Meatless Monday: The Fresh Feeling of Favas

It’s about that time of year when fava beans (aka broad beans) make their debut in the produce aisle (or if you’re lucky, at the farmer’s market). If you’ve never had the pleasure (or only know them because of Hannibal Lechter), the fava bean (which acts more like a pea in its cushioned pod than a bean) is a glorious green treat worth trying. In the past, I’ve compared the prep work of a fava to that of the artichoke (another spring arrival), but I’ve decided that the fava is a piece o’ cake compared to the thorny armor of the ‘choke. Plus, underneath its suitcase padding, the fava packs a ton of nutrients.

(Kim O'Donnel)

In addition to high fiber and protein, the fava is chockfull of iron, manganese and folate, as well as L-dopa, a substance used for a variety of medical applications, from treatment of Parkinson’s to libido dysfunction.

An ancient legume that looks like an oversized lima bean, the fava is revered and beloved around the world, from Egypt to northern China -- everywhere but here, it seems. Two things you need to know about favas: You gotta shell ’em out of their pods, then you need to parboil them, to help loosen their waxy skins. After the prep (which I find relaxing and meditative), cooking with favas is a blast. Unlike other members of the legume family, the fava has a creamy rather than a chalky bite and purees into a silky green pudding. I love its herbaceous flavor and love how it plays well with other spring greens, from arugula to watercress, and how it's equally happy as a main dish (risotto, pasta) or as a snack (pureed on crostini, recipe details to follow).

Fava fiends, have you got a favorite way to feast on your beloved green beauties? Share your secrets in the comments area.

Arugula and Fava Bean Crostini
Adapted from the May, 2009 issue of Gourmet

1 cup shelled fresh fava beans (About 1 ¼ pounds in pods), or shelled fresh or frozen edamame
¼ cup olive oil
1 ½ cups packed baby arugula (KOD: I used a mix of local greens, including spinach, arugula, mustard, kale)
3 tablespoons grated Pecorino Toscano or Parmigiano-Reggiano
¼ teaspoon grated lemon zest
½ teaspoon fresh lemon juice
1 baguette
1 garlic clove, halved crosswise
16 mint leaves

Cook fava beans in boiling water, uncovered, until tender, 3-4 minutes. Drain and transfer to an ice bath to stop the cooking. Gently peel off skins (if using edamame, don’t peel).

Pulse fava beans in a food processor until very coarsely chopped, then transfer half to a large bowl. Add ¼ cup oil, ½ cup greens, cheese, lemon zest and juice, plus ½ teaspoon salt and 1/8 teaspoon black pepper to remaining beans in food processor and puree until smooth. Scoop mixture out of food processor and to mixing bowl. Coarsely chop remaining greens and gently fold into fava bean mixture.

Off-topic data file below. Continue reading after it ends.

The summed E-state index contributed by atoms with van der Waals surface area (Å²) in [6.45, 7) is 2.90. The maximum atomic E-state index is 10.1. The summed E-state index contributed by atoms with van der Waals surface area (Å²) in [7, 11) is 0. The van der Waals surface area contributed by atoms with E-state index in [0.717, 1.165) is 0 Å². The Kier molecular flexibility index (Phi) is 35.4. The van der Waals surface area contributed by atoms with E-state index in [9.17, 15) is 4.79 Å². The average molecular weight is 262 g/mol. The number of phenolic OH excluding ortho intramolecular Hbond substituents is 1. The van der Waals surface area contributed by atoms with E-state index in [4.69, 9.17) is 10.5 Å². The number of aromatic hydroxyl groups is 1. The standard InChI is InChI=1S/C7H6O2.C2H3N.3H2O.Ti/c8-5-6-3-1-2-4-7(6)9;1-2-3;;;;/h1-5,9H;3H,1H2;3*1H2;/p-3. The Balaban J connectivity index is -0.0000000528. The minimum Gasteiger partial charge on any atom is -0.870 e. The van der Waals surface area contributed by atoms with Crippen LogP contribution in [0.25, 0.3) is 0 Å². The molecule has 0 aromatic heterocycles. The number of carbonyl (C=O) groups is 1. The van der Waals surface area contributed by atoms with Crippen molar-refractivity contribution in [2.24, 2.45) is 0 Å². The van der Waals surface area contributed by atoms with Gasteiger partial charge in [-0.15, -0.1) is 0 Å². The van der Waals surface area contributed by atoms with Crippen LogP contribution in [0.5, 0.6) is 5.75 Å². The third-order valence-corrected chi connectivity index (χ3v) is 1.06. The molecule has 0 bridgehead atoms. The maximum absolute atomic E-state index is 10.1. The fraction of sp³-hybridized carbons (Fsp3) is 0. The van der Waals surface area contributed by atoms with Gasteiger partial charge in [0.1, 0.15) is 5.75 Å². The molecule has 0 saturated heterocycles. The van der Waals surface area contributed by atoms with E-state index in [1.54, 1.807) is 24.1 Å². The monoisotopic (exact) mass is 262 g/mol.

Preheat oven to 350 and toast baguette slices. (KOD: I didn’t bother toasting my bread, just sliced up and spooned the puree atop). Garnish with mint leaves, a lovely complement to the bean puree.

By Kim ODonnel |  May 11, 2009; 7:10 AM ET Meatless Monday
Previous: Go Postal Tomorrow and Donate Food | Next: Meet the Triticum Family, aka Wheat


Please email us to report offensive comments.

I am experimenting with fava beans for the first time. I wanted to buy fresh or dried beans, but couldn't find them. Last week at Trader Joe's, I found a pack of pre-cooked but unseasoned fava beans. What would be the best way to use them? Would these be ok for this recipe? Or are they better used in a soup/stew?

Posted by: TappanZee | May 11, 2009 4:35 PM

TappanZee, interesting coincidence: While researching recipes, I found one in the May issue of Saveur, alos a puree, but made with dried favas. Beans cook for about 45 minutes with garlic, then pureed w/ olive oil, toped with wilted/braised dandelion greens.

Posted by: Kim ODonnel | May 11, 2009 5:26 PM

Just sharing a super healthy and tasty fava bean preparation:

It is very quick and easy to make and one of the most nutritious dishes i know!


Posted by: groover016 | May 11, 2009 5:34 PM

I seem to recall reading that some people are quite sensitive (allergic?) to fava beans. Is this true?

Posted by: tresa_mie | May 11, 2009 11:44 PM

Hi Kim,
Hoppin' John Taylor here. In response to tresa's query, yes, there is an enzyme deficiency called favism, most prevalent amongst people of Mediterranean descent, which is ironic since fava beans are native to North Africa. It causes anemic reactions to fava beans. I have just returned from two weeks in Liguria (NW Italy, the Riviera) where I used to live and where I ate them raw with salami, as is the tradition there. See my blog at for more about them.

Posted by: HoppinJohn | May 14, 2009 12:40 PM

The comments to this entry are closed.


© 2010 The Washington Post Company